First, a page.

Then I started thinking a little more about it. Okay, I wrote to Fleetwood, it might be cool if the illustration at first looked pastoral, but something about the tone or mood suggested something more disturbing. And it also might be interesting if at first it looks like the cover is just a painting of a farm, but then there’s a hand or shadow or something that suggests this is a picture of a picture — we are seeing an artifact from the book as it’s being created.
Part Three: In which the Author Shuts Up and Lets the Artist Speak. A Little.
Finally it was time to bring in an artist. Greg Ruth (gregthings.com) is an illustrator and comic artist who’s recently worked with Kurt Busiek on his Conan the Barbarian series, and with Steve Niles on the beautiful Freaks of the Heartland. I hadn’t seen his work before, and didn’t even know his name until Del Rey sent me the cover, but I’m very happy they found him.
I e-mailed Greg and asked him if he could tell me how he got sucked into this project and what the process was like from his end. He graciously wrote back and said I could post his comments.
Well I had met David Stephenson, the AD on this project last summer via my agent, Allen Spiegel. They had worked together in the past and Allen wanted us to meet with an eye towards working on something in the future. I have been doing a whole raft of covers for a bunch of different genres this last year, and was eager to see what we could do for this novel. David called me up with this project based mostly on what they liked about the first cover I did for a Dark Horse Comics series called “Freaks of the Heartland”. It featured an old hillltop farmhouse, menacing skies…. it was a perfect fit for what he wanted. SO the trick was to deliver something from that same source, but that would be utterly different as well. Often times I get the chance to read the manuscript, and pull an image for the cover from the text as I see it, other times the AD or the publisher already have an idea of what they want. This case fell into the second category, and while I typically prefer to find the cover in the book myself, we had precious little time before the solicitation catalogue, and so having a clear direction helped get us going. In a case like this, I tend to end up asking a good deal of questions to the AD to try and get the tone and feel of the book. Dave is great and had a lot to say, being a really accomplished illustrator and designer himself. Covers should sell and I think, enhance the book. They should reflect the story being told inside and I always find that if you look at the cover and it makes you want to know more, then read the book and look at the cover again and get more from it, that’s a success.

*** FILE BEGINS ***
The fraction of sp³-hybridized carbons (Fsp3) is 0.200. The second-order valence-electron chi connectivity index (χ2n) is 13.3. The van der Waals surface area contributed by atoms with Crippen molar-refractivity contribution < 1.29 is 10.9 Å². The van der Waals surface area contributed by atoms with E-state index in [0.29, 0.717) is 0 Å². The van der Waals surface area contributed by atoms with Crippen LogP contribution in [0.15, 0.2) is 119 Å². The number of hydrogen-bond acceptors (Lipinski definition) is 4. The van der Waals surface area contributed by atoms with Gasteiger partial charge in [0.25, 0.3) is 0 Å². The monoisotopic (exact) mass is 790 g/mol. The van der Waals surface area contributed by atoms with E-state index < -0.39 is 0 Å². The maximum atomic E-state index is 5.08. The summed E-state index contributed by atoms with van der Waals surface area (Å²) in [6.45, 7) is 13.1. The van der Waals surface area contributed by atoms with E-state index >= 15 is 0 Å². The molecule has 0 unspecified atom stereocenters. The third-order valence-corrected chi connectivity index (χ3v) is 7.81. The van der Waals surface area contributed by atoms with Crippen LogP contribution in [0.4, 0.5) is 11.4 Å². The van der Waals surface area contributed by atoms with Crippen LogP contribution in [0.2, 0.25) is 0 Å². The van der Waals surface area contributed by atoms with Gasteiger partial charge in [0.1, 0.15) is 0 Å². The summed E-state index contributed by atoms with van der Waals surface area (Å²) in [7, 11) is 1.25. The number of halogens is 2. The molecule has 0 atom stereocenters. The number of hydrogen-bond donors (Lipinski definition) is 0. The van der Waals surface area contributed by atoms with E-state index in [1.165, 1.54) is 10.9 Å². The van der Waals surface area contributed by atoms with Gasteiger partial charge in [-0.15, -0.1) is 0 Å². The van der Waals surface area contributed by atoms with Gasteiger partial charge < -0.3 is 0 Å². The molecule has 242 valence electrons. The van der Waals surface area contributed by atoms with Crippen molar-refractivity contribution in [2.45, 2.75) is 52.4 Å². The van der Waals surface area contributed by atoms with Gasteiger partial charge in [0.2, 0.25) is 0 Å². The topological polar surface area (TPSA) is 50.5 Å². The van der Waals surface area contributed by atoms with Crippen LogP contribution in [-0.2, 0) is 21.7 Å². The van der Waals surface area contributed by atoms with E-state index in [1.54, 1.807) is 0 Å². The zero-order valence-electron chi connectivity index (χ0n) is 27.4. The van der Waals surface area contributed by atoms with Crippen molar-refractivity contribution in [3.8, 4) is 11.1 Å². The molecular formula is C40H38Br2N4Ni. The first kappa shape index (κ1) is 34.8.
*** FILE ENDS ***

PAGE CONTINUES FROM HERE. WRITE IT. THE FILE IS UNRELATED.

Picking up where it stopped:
So. After a few quick pack and forth pencil sketches we settled on one and went to the final. I went straight to paints, making sure to keep the hand and brush portion as a separate layer, digitally, so David could move it about to accommodate the text. Sometimes a cover just pops right out perfect the first time, other instances it’s a long slow drag out of the cave- this one came on pretty solid out of the gate. Once the final was done there were only a few tweaks. It was a pretty smooth process. Fairly typical for a larger publisher with a committee system, and I look forward to doing more with Random House in the future.
David Stevenson, the Del Rey art director Greg mentioned, also solved the problem of how to signal that it was a genre book by suggesting that the the word “demon” be highlighted in red. And when the first draft of the cover came back it was Chris Schleup (the senior Del Rey editor who took me on when Fleetwood left) who suggested further tweaks, like toning down the red in “demon” to keep it more in the tonal range of the rest of the cover, and making the bottom of the picture degenerate into brush marks, as if it were a work in progress.
Epilogue: In which the Author Awaits the Opinion of the Market
So. A cover. I can’t wait to see what it looks like when it’s born. I mean, printed.
I’ll also have to wait to see how the book will sell. But if the numbers are poor I’m pretty confident it’ll be the fault of the book’s interior, not Greg’s cover.